GOP New Healthcare, Plan Cuts Funding to Planned Parenthood, New Plan Will Remove 20 Million from Obamacare

Monday evening, House Republicans, came out from behind closed doors, to release their version of a health care plan to replace the Affordable Care Act or as it is widely called, “Obamacare.” One of the first provisions the GOP would change is the use of Medicaid for those who were covered under the ACA. For instance, under the ACA, the plan covers people who are in the “median income eligibility level of 255% of poverty in 2016” in the state Medicaid plans. Under the Republicans plan, “Reverts the mandatory Medicaid income eligibility level for poverty-related children back to 100 percent of the federal poverty level.” Experts against such a change could remove 20 million people from the insurance rolls.

One troubling feature of the Republican bill also strips away all funding to Planned Parenthood. Planned Parenthood serves around 2.5 million women and men in the United States annually. Funding did not cover abortion services already, but it does cover medical coverage for poor and for those who live in an area that does not have a medical facility. Removing all funding to Planned Parenthood would create a challenge for states to cover men and women for annual tests such as mammograms, pelvic exams and other service such as birth control.

The new plan also penalizes a person who goes without insurance for a period of more than 63 days no matter the reason. When said person, even with a pre-existing condition, will “assess a flat 30 percent late-enrollment surcharge on top of their base premium based on their decision to forgo coverage.” The GOP is also proposing to curb who would qualify for tax credits to purchase health insurance. The bill would in 2020 eliminate federal aid that has allowed 31 states to expand their Medicaid plans to millions of previously uninsured poor people. Members of the House have said they would not vote for a plan that does not include those who have been covered by insurance with the new Medicaid guidelines under the ACA.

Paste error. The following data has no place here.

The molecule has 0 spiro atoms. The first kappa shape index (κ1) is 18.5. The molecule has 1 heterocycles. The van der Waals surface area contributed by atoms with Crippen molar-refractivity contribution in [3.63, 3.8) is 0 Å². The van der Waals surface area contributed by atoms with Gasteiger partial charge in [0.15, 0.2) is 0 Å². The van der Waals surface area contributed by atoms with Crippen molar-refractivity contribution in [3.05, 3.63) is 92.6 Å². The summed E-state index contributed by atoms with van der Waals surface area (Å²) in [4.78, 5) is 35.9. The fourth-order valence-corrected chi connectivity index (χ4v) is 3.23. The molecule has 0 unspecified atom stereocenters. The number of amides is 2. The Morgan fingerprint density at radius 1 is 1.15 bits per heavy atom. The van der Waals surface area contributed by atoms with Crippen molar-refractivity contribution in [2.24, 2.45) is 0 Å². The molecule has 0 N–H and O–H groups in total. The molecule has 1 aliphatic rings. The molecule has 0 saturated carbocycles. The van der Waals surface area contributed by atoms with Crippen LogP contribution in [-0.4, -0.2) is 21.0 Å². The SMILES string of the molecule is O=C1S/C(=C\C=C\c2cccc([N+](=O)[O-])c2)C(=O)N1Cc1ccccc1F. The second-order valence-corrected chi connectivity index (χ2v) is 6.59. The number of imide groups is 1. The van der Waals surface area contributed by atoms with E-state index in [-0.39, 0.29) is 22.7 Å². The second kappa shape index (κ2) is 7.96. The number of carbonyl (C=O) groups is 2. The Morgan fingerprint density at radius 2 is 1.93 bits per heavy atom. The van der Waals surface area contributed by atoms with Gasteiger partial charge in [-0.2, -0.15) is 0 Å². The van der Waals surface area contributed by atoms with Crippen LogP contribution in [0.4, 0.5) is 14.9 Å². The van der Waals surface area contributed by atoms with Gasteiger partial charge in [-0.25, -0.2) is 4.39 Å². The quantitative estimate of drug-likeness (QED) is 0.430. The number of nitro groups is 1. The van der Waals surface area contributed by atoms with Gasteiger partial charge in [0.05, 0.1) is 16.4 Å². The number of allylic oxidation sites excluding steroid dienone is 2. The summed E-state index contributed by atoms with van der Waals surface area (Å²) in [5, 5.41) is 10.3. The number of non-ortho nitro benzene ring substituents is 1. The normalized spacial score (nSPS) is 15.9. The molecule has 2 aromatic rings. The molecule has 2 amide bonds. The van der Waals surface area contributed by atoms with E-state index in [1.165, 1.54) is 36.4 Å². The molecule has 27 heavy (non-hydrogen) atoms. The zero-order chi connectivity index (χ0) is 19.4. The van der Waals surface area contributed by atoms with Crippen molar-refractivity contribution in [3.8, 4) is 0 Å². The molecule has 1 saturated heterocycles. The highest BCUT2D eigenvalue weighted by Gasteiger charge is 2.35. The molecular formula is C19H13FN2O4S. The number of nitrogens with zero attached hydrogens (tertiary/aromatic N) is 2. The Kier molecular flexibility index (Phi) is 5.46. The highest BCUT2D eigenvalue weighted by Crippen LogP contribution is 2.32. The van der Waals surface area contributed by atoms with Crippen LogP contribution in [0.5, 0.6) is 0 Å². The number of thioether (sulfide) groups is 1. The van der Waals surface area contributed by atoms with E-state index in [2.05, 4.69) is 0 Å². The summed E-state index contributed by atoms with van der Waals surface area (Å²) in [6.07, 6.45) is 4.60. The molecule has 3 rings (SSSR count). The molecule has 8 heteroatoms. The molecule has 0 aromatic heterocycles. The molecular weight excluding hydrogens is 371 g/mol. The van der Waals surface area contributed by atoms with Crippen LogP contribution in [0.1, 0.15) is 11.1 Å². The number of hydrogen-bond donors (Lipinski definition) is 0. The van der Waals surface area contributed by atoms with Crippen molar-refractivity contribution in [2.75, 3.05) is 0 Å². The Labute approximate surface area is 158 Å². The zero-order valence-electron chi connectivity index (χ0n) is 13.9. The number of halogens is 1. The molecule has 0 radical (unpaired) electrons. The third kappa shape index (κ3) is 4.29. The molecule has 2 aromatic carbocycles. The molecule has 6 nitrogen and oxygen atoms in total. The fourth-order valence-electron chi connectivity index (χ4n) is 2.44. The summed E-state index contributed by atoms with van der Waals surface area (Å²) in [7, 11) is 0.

Those who say they cannot back this new plan are Senators Rob Portman (R-Ohio), Shelley Moore Capito (R. W.Va.), Cory Gardner (R-Colo.) and Lisa Murkowski (R-Alaska). Together they have written a letter to Senate Majority Leader Mitch McConnell (R-Ky.). They letter states that “Reform should not come at the cost of disruption in access to health care for our country’s most vulnerable and sickest individuals. Any changes made to how Medicaid is financed through the state and federal governments should be coupled with significant new flexibility so they can efficiently and effectively manage their Medicaid programs to best meet their own needs.”

The new Republican plan does keep two of the ACA’s guidelines. One, young adults stay on their parents’ health plans until age 26 and the new plan forbids insurers to deny coverage or charge more to people with pre-existing medical problems but they can charge those with pre-existing condition a surcharge if they go without insurance. The new plan would also require states with Medicaid expansion populations to re-determine those who have been enrolled every 6 months.


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